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Taiwan High-Speed Rail: From pride to embarrassment

TAIPEI, Taiwan -- A futuristic rail service linking Taiwan's two largest cities with hyper-modern technology was meant to be a source of pride, but instead it has turned into a rich source of embarrassment.

Billed as one of the largest privately funded transport projects ever, Taiwan High Speed Rail was designed as proof of engineering prowess on an epic scale, but in recent days it has instead impressed with its ability to amass enormous debts.

The crisis has reached a level where the government's top priority is to ensure that the trains keep moving along the 345-kilometre (214-mile) railway line between Taipei and Kaoshiung.

“The high-speed rail operations should not be suspended, because that would seriously impact the nation,” Premier Wu Den-yih told reporters last week.

Using Japanese technology, the trains run at maximum speeds of 300 kilometers (186 miles) per hour, but the company operating the service has steered into the red at an even faster pace.

Less than three years after the much-touted rail system went into operation in early 2007, it has incurred 70.2 billion Taiwan dollars (2.1 billion US dollars) in losses, or roughly two thirds of its capitalization.

In a desperate bid to put the company on an even keel -- or prevent it from sinking altogether -- the government has now put career civil servant Ou Chin-der in charge of the enterprise.

Picking Ou is almost symbolic -- he is widely known for leading a rescue team that pulled two boys from under a building where they were trapped for a week after a devastating earthquake 10 years ago.

Now he is charged with saving an even larger object, a company that is not only losing money by the second but eating away at the island's confidence in its ability to think and build big.

“I'll try my best to obtain trust and support from banks so they can provide us with new loans under more reasonable terms,” Ou said after being named chairman.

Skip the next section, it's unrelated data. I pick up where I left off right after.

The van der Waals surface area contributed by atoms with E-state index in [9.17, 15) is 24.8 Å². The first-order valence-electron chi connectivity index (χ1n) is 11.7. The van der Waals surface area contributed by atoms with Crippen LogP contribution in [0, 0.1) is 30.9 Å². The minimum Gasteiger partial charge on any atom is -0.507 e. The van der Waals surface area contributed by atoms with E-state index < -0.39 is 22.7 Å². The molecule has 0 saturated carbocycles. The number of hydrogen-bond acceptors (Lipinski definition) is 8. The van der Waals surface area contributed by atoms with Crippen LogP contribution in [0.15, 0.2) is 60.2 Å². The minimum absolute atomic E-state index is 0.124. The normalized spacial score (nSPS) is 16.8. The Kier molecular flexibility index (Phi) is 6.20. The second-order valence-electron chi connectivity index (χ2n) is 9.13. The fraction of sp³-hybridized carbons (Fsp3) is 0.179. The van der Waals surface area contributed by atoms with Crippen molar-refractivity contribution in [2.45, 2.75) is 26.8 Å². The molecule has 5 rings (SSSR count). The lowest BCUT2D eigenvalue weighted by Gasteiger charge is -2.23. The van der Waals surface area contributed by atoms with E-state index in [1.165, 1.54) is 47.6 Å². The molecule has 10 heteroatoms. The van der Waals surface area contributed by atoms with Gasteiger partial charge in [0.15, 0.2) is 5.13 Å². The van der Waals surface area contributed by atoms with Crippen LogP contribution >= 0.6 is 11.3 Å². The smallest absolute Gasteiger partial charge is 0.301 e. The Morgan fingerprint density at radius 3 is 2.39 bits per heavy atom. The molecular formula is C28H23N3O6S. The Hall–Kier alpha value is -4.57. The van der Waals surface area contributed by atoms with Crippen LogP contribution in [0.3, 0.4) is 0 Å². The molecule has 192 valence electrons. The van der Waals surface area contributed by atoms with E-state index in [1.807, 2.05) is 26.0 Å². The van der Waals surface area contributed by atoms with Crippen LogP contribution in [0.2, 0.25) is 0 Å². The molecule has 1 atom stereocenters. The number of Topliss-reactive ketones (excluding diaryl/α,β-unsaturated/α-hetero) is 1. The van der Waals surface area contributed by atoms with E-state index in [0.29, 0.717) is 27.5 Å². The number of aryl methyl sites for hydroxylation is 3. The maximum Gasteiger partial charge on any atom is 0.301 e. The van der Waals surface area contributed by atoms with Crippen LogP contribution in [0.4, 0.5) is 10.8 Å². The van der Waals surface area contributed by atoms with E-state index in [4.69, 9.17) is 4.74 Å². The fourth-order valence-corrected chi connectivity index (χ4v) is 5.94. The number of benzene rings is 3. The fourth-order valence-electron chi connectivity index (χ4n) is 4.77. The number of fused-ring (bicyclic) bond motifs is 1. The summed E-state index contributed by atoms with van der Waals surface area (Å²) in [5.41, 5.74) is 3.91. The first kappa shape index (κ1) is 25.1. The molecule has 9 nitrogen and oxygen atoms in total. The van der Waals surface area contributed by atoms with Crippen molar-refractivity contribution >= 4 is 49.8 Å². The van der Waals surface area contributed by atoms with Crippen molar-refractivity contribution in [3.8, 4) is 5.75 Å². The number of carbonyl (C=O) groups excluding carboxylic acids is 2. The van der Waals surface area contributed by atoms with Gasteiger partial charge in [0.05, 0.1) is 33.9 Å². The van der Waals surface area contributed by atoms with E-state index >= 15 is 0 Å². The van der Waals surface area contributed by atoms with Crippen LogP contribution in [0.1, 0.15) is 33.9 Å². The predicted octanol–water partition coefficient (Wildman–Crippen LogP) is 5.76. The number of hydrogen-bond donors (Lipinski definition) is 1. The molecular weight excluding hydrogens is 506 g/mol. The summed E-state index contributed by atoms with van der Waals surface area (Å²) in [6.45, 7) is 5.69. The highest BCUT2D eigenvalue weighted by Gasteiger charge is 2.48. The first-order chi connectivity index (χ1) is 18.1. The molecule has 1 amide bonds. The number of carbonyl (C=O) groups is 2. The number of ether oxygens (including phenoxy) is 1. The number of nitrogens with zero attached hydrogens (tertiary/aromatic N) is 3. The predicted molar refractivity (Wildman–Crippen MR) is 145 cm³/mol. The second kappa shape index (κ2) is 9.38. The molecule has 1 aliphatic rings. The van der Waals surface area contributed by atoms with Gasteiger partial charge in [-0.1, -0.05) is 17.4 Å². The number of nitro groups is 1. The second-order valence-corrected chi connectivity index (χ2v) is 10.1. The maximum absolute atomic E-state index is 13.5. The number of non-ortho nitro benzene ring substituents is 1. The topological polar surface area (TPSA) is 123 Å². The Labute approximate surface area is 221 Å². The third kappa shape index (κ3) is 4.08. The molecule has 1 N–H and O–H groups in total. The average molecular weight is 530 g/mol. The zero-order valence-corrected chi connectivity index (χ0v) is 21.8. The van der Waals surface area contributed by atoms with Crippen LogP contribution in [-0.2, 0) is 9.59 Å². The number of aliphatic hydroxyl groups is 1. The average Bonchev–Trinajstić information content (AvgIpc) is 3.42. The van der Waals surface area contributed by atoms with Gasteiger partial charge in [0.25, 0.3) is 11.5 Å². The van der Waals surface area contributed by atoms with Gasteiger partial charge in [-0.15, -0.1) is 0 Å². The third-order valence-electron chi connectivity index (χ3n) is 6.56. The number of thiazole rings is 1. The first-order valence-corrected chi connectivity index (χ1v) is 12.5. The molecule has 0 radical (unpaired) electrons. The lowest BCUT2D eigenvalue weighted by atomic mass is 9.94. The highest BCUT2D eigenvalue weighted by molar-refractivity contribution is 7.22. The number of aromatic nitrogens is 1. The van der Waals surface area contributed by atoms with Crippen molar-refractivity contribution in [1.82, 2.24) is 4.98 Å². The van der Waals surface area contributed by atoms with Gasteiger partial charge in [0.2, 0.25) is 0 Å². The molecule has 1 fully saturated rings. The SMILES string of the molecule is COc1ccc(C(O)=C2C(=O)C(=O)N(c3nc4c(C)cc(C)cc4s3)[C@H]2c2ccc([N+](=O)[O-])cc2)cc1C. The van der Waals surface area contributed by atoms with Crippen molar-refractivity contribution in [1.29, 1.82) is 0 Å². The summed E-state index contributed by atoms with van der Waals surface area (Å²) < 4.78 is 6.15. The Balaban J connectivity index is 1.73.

However, the company does not just want new loans, but also direct government compensation for some of the losses it has incurred, a company spokeswoman said, asking not to be named.

“Is there anything more ridiculous than this?” said Lo Shu-lei, a legislator and high-profile critic of the railway.

“It's a private company, but now its investors demand the government endorse the fresh loans only a few years after they encountered operational problems,” she said.

Few could have predicted the financial trouble when the 420 billion Taiwan dollar project was taking shape more than a decade ago.

The build-operate-transfer (BOT) formula adopted for the railway seemed a win-win solution, with the corporation constructing and running the line for 35 years before handing it to the government.

What planners failed to take into account was an abrupt slowdown in the Taiwan economy, meaning the 280,000 daily passengers projected in reports in the 1980s and early 1990s have now shrunk to a mere 87,000.

“I don't think anyone could have foreseen the drastic change of Taiwan's economic landscape since then,” said Hank Huang, head of BOT research at Taiwan Institute of Economic Research, a Taipei-based think-tank.

However, the company has said its monthly sales averaged two billion Taiwan dollars, which had allowed it to nearly break even on occasion.

It is this fact that leaves Huang more optimistic about the rail service's future than most.

“Considering its monthly operation revenues, the company has a good chance of coping with the financial problems if it can obtain loans on favorable terms,” he said.

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Taiwan High-Speed Rail: From pride to embarrassment
A Taiwan High Speed Rail Corp. 700T series passenger train, based on Japan's Shinkansen 700 Series, is seen at the Zuoying station in Kaohsiung, Taiwan, on Wednesday, March 9, ...

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